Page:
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The Case for Application of Comment k to Manufacturing Defect Claims

Article

The Legal Intelligencer

May 27, 2021

Pennsylvania products liability law recognizes strict liability and negligence claims for design defect, manufacturing defect and failure to warn. However, Comment k to Section 402A of the Restatement (Second) of Torts precludes all strict liability claims arising from injuries caused by certain categories of products, including prescription pharmaceuticals and medical devices. This widely adopted rule leaves drug and device manufacturers subject to negligence claims only. The balance struck by Comment k ensures the availability of critical, life-saving therapies by eliminating liability for unavoidable harms.

Pennsylvania’s Unqualified Application of Comment k

Establishing its premise, Comment k begins by acknowledging that certain products “are quite incapable of being made safe for their intended and ordinary use. These are especially common in the field of drugs.” Comment k then instructs that, “the seller of such products, again with the qualification that they are properly prepared and marketed, and proper warning is given … is not to be held to strict liability.” The rationale for applying Comment k to bar non-negligence claims is that certain products are important and desirable, even though they cannot be made entirely safe.

Pennsylvania has long applied Comment k to immunize pharmaceutical and medical device manufacturers from all strict liability claims. The Pennsylvania Supreme Court has adopted Comment k and applied its claim-constraining principles without limitation to all strict liability claims against prescription drug manufacturers. See Hahn v. Richter, 673 A.2d 888 (Pa. 1996). Mindful of this clear dictate from the Pennsylvania Supreme Court, the Pennsylvania Superior Court built upon the Supreme Court’s holding in Hahn and held that Comment k applies equally to preclude strict liability claims against medical device manufacturers. See Creazzo v. Medtronic, 903 A.2d 24 (Pa. Super. Ct. 2006). Pennsylvania’s federal courts generally apply Pennsylvania’s “blanket approach” to Comment k to dismiss all strict liability claims against pharmaceutical and medical device manufacturers. See, e.g., Kline v. Pfizer, No. 08-cv-3238, (E.D. Pa., Oct. 31, 2008) (dismissing strict liability, breach of warranty, and fraud claims against drug manufacturers because “they did not rest on a theory of negligence”).

Despite this categorical bar, a number of trial courts in Pennsylvania have held that Comment k is not applicable to strict liability manufacturing defect claims. This artificial distinction between manufacturing defect claims and other strict liability theories against medical device and pharmaceutical manufacturers runs contrary to Pennsylvania law, is at odds with the terms of Comment k, and undercuts the clear balance of competing policy considerations struck by the drafters of the restatement in determining that imposing strict liability is not appropriate for certain products. The willingness to disregard Pennsylvania’s appellate precedent mandating the broad application of Comment k to manufacturing defect claims has unnecessarily injected uncertainty into pharmaceutical and medical device litigation, while undercutting the policy behind our products liability law.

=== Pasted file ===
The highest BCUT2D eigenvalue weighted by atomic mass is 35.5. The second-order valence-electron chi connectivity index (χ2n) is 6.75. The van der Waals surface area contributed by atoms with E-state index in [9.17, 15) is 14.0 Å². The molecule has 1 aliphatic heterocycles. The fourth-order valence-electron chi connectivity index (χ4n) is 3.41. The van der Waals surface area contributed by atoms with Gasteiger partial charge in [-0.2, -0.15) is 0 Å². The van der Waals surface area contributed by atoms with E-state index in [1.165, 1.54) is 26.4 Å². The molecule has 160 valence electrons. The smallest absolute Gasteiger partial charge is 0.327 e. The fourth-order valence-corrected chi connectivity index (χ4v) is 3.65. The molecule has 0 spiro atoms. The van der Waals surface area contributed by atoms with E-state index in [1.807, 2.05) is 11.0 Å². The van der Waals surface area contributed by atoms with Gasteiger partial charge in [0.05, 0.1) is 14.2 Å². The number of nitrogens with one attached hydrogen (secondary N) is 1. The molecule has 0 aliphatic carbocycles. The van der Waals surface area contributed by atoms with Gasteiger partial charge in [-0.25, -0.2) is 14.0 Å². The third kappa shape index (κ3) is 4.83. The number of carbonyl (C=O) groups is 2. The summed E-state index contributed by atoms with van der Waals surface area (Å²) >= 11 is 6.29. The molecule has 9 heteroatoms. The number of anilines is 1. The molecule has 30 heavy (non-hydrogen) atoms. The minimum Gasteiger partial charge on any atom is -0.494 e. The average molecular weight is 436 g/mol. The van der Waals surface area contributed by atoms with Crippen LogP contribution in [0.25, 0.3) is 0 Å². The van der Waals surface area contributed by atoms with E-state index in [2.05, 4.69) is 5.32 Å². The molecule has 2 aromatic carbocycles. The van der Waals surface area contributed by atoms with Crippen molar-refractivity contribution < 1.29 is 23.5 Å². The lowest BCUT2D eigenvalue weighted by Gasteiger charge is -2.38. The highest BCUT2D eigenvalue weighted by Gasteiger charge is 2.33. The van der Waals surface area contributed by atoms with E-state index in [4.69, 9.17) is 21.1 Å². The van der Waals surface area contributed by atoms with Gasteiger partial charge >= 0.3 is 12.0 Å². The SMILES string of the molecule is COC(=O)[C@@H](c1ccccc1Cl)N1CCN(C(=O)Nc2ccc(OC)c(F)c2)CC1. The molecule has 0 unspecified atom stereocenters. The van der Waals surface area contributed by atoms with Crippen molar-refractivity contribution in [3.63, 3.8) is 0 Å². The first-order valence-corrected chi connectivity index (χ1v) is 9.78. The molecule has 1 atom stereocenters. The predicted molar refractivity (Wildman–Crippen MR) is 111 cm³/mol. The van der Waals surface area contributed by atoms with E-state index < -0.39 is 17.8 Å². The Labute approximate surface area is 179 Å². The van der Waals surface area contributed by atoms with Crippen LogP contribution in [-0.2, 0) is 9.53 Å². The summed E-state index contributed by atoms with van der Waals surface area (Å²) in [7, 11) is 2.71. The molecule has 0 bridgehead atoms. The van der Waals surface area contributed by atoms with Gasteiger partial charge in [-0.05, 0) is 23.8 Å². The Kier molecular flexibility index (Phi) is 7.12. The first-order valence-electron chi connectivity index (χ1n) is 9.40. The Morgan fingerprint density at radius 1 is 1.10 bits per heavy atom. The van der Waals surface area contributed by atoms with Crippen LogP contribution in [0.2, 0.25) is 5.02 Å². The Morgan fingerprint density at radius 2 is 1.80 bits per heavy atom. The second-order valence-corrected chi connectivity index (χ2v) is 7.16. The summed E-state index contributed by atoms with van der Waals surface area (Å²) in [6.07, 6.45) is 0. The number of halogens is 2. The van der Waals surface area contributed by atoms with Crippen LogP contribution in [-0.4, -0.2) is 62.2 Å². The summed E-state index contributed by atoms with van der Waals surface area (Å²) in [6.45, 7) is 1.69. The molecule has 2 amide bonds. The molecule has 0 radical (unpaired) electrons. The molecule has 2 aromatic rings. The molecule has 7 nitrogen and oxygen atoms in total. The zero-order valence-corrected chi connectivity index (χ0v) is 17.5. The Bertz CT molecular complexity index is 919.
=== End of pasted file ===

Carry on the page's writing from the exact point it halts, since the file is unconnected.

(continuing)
Federal district courts in Pennsylvania have offered conflicting opinions on the application of Comment k to manufacturing defect claims. For example, in Wagner v. Kimberly-Clark, 225 F.Supp. 3d 311 (E.D. Pa. 2016), the court considered whether Comment k barred strict liability design and manufacturing defect claims against a feeding tube manufacturer. The court began by acknowledging that the Pennsylvania Supreme Court has explicitly “declined to extend strict liability into the prescription drug arena” (quoting Lance v. Wyeth, 85 A.3d 434, 453 (Pa. 2014)). The court also acknowledged that the Pennsylvania Superior Court, in Creazzo, “applied Comment k to medical devices, ‘finding no reason why the same rationale applicable to prescription drugs may not be applied to medical devices.’” Despite this clear Pennsylvania precedent, the court “predicted” that the Pennsylvania Supreme Court would not apply Comment k to bar strict liability manufacturing defect claims against medical device manufacturers. This prediction was primarily based upon isolated dicta in Tincher v. Omega Flex, 104 A.3d 328 (Pa. 2014), where the Pennsylvania Supreme Court noted that “strict liability may be available with respect to any product, provided that the evidence is sufficient to prove a defect.” Wagner further justified its rejection of Comment k in the context of manufacturing defect claims by discounting Creazzo—not because it had been overruled or called into doubt—but because it had only been quoted once by the Pennsylvania Superior Court since it was issued in 2006. The Wagner court predicted that the Pennsylvania Supreme Court would narrow the application of Comment k, even though Pennsylvania appellate courts have never done so, and despite the Court’s continued recognition of Comment k in its 2014 Lance opinion.